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Most of my past projects are rather simple in terms of navigation. A simple dropdown menu (Superfish, for instace) works with most of them.

Now I have a project that requires content to be separated into, let's say, 7-10 immediate subpages and one subpage (or menu option) that requires 3-5 suboptions. In other words, 7-10 top level options and only one of them which will require some 2nd level nesting. It's just the way content is organized.

Because this out-of-order option has 3-5 suboptions I cannot/don't want to move them to the top level because that would increase the top level to around 15 options which I think is not a good practice.

Also I don't want to introduce a full blown dropdown menu like superfish for this site because it would look silly. Most top level options and only one option with a dropdown opening...hopefully you understand.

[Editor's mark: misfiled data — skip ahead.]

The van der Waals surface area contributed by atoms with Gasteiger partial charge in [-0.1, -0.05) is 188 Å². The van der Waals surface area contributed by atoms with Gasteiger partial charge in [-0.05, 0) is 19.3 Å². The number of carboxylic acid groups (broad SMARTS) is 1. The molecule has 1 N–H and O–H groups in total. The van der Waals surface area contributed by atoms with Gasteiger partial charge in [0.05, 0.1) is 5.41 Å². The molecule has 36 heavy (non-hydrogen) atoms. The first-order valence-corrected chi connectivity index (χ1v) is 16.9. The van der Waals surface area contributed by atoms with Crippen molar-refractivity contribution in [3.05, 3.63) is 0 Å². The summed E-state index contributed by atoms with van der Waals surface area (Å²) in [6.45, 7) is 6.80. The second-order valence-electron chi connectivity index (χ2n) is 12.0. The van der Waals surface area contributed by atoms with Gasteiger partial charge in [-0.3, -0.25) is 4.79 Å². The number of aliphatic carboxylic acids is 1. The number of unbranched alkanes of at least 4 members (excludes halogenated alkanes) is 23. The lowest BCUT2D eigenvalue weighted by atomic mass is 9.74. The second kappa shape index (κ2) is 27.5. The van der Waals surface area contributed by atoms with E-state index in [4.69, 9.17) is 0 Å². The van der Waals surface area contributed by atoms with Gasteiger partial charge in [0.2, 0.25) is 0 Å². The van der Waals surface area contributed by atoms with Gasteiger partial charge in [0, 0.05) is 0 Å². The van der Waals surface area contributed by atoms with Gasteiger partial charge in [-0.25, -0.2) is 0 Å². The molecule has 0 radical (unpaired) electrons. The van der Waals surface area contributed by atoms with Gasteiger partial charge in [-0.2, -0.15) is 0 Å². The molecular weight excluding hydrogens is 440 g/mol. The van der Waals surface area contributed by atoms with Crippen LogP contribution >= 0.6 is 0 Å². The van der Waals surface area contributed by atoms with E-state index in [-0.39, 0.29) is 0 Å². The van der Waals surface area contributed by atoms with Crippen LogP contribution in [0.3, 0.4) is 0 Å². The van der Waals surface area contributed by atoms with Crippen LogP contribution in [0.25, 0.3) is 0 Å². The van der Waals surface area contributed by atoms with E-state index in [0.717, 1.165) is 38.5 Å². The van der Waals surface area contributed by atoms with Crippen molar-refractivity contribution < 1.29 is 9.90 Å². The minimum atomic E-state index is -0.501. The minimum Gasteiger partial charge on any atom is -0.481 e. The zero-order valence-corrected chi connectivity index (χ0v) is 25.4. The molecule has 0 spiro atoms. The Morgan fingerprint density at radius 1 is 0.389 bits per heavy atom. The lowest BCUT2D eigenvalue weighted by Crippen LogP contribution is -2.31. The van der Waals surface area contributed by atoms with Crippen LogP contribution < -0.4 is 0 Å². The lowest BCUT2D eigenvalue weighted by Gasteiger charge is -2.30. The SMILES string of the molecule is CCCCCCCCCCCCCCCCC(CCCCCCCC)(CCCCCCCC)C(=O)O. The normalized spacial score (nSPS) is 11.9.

When looking into other options I came up with this idea that I used to implement few years back, before introducing Superfish into almost every page. It's an idea which implements two menus. One at the top level and one per subpage level.

Since most toplevel options have no suboptions, this would only show the 2nd level menu on one of the subpages. I could render this second menu as a tab strip.

Question 1)

Hopefully you will be able to make some sense out of this and be able to advise on what the best practice would be. Would this kind of design make people confused?